Top Stories weight loss
- When Low Kilojoule Foods Actually Screw Your Diet
- Count Macronutrients Instead Of Calories For Better Diet Success
- What Causes The 'Dadbod' (And How To Reverse It)
- If We Actually Followed The Paleo Diet, We'd Be Cannibals
- Why Tracking Calories From Exercise May Sabotage Weight Loss
- You Don't Need To Spend Hours In The Gym To Lose Weight
When we try to lose weight, the process can be so agonisingly slow that you’d wonder if it’s even happening at all. With the right effort, it is, and slowness is completely normal (and better for your long-term health). Here’s a perfect analogy to keep your mindset positive and motivation high: Think of that fat like a new roll of paper towels.
With every successful weight loss story, it’s hard to avoid getting hyper-focused on someone’s visual changes, or the number of pounds they lost. Unfortunately, focusing all your energy only on the end goal makes the process with health and fitness feel crappy — which makes you less likely to stay with it and find success.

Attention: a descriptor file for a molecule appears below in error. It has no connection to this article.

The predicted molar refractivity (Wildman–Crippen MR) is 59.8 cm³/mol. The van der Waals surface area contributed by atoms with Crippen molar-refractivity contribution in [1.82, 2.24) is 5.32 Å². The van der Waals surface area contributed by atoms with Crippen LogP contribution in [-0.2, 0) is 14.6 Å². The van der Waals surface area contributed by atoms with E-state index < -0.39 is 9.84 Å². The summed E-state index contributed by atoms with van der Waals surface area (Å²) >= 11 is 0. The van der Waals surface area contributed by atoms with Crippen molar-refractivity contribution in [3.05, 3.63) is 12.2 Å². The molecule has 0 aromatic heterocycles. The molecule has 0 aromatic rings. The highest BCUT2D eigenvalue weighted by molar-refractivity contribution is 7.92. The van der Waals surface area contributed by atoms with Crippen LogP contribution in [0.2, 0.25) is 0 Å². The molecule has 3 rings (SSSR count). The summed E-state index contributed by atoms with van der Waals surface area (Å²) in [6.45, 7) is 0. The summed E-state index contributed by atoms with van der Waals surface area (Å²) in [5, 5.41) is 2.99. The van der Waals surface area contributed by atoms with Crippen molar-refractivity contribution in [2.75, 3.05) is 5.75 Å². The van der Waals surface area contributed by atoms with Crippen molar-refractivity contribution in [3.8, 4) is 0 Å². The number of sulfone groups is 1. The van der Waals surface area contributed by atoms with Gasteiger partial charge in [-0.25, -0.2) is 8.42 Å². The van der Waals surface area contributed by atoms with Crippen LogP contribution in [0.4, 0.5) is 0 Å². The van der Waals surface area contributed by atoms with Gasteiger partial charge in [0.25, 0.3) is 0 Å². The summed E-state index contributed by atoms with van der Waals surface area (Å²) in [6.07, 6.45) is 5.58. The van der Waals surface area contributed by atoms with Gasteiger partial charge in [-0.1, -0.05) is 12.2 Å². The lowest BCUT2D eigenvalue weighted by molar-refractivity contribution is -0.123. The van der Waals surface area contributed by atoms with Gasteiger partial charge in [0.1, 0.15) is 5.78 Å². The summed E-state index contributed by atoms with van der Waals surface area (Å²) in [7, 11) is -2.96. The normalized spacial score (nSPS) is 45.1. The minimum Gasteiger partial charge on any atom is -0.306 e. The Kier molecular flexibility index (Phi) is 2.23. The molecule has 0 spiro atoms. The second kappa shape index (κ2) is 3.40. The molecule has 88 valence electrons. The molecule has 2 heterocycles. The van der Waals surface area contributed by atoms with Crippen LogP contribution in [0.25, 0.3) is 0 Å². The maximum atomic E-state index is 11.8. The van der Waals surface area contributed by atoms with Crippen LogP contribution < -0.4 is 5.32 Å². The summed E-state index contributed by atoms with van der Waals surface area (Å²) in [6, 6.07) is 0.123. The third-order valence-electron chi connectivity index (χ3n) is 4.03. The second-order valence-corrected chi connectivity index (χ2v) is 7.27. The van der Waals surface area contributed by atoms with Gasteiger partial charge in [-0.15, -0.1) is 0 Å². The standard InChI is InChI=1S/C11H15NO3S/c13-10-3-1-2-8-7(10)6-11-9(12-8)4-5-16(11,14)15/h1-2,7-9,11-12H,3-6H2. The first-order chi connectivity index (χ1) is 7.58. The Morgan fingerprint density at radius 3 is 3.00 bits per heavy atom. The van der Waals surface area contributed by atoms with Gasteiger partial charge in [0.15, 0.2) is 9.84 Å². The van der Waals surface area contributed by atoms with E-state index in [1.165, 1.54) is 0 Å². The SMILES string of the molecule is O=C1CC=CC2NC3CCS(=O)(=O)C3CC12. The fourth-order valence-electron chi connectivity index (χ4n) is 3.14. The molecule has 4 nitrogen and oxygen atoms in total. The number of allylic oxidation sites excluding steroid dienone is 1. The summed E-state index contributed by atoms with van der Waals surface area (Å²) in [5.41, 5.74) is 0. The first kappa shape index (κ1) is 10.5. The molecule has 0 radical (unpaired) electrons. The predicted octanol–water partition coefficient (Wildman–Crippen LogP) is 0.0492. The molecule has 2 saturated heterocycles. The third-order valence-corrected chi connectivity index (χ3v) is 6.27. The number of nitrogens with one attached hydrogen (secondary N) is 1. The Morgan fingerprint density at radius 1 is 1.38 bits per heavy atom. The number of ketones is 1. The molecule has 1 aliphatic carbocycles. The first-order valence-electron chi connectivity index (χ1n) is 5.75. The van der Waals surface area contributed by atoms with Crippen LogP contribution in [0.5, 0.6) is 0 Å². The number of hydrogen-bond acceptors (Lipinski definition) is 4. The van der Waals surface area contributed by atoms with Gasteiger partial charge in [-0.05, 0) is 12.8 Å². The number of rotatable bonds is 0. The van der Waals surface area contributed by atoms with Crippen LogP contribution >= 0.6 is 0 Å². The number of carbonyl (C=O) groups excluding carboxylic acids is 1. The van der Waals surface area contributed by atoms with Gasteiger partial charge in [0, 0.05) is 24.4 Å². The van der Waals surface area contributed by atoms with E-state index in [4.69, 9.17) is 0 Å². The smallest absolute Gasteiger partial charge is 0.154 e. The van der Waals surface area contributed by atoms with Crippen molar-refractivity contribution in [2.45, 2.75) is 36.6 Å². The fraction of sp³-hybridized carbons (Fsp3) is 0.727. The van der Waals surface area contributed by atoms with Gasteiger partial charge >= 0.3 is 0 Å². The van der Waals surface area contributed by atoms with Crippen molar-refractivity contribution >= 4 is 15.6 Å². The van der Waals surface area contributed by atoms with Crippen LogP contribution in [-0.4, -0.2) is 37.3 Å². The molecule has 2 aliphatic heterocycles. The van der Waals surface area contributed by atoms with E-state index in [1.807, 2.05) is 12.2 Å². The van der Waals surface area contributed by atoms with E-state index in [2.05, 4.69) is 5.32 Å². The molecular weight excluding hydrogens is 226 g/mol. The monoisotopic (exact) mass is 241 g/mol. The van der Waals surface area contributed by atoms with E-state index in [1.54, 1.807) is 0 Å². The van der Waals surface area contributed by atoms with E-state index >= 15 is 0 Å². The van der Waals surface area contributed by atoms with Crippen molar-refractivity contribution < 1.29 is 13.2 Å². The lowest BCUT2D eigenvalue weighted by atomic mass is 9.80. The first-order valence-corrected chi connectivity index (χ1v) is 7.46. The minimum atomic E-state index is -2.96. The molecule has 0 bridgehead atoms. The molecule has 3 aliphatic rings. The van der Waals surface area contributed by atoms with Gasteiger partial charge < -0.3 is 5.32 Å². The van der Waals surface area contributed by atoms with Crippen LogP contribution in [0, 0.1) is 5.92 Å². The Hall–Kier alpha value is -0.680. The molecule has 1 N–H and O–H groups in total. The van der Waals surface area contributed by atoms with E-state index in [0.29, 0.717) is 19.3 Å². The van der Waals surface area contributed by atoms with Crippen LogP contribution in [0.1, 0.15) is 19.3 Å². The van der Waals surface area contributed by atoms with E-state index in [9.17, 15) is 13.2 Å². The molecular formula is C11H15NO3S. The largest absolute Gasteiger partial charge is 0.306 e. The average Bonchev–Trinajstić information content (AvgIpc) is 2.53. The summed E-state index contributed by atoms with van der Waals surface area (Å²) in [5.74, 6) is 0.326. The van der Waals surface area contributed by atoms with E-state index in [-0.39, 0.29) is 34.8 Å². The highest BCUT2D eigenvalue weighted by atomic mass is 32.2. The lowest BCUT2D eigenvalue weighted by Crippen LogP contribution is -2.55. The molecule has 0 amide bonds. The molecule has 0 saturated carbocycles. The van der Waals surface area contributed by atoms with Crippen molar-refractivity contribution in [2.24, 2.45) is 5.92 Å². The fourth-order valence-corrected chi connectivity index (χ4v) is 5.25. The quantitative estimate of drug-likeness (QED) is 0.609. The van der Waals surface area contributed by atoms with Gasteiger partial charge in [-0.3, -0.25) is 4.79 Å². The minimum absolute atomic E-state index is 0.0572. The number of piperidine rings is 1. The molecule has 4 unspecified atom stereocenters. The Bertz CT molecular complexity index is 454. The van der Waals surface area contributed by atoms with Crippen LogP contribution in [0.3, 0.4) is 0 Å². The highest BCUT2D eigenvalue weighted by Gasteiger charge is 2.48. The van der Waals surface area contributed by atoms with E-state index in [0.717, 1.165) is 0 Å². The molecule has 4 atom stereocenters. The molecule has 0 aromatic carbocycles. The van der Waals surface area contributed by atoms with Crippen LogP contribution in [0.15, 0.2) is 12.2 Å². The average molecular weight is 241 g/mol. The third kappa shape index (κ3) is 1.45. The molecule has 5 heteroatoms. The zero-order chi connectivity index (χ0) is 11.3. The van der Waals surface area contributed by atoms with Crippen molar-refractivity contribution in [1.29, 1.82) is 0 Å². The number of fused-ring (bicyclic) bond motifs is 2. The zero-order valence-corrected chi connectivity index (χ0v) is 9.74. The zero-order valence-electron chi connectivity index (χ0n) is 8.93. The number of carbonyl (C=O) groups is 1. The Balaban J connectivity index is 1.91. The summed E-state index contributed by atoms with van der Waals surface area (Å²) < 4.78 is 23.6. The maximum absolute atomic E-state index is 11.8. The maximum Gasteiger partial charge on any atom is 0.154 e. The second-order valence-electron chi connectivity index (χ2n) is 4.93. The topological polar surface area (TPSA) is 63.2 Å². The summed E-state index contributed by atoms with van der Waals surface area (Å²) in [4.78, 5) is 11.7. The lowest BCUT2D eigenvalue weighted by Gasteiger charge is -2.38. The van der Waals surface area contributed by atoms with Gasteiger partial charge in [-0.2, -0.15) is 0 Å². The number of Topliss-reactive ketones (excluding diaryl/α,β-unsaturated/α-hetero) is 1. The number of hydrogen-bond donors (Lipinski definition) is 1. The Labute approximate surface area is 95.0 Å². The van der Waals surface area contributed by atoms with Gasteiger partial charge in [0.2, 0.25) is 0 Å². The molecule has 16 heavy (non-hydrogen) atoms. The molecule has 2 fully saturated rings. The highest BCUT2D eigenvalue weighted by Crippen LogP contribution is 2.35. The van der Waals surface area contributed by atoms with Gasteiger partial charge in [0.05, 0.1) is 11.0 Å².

The logic seems sound: If you’ve not eaten at all and then go do an aerobic activity like running, your body will have to use up more fat and lose more weight right? While yes, you tend to use more fat during the activity, over the long-term fasted cardio alone has no additional effects on weight loss.
So many strength workouts for women stray from actual strength and power development, emphasising lighter weights. This perpetuates the notion that the workouts men do somehow just aren’t for females. But that isn’t the case. Women can and should weight train just as intensely, and with the same exercises and programs, as men, if they want to.
If you’ve ever read a fitness blog, forum, or even Instagram, you’ve probably heard the term macros thrown around. Short for “macronutrients”, it refers to carbs, fats and proteins — the three basic components of every diet. If you get their proportions right, it makes dieting a lot more effective when simple calorie restriction fails.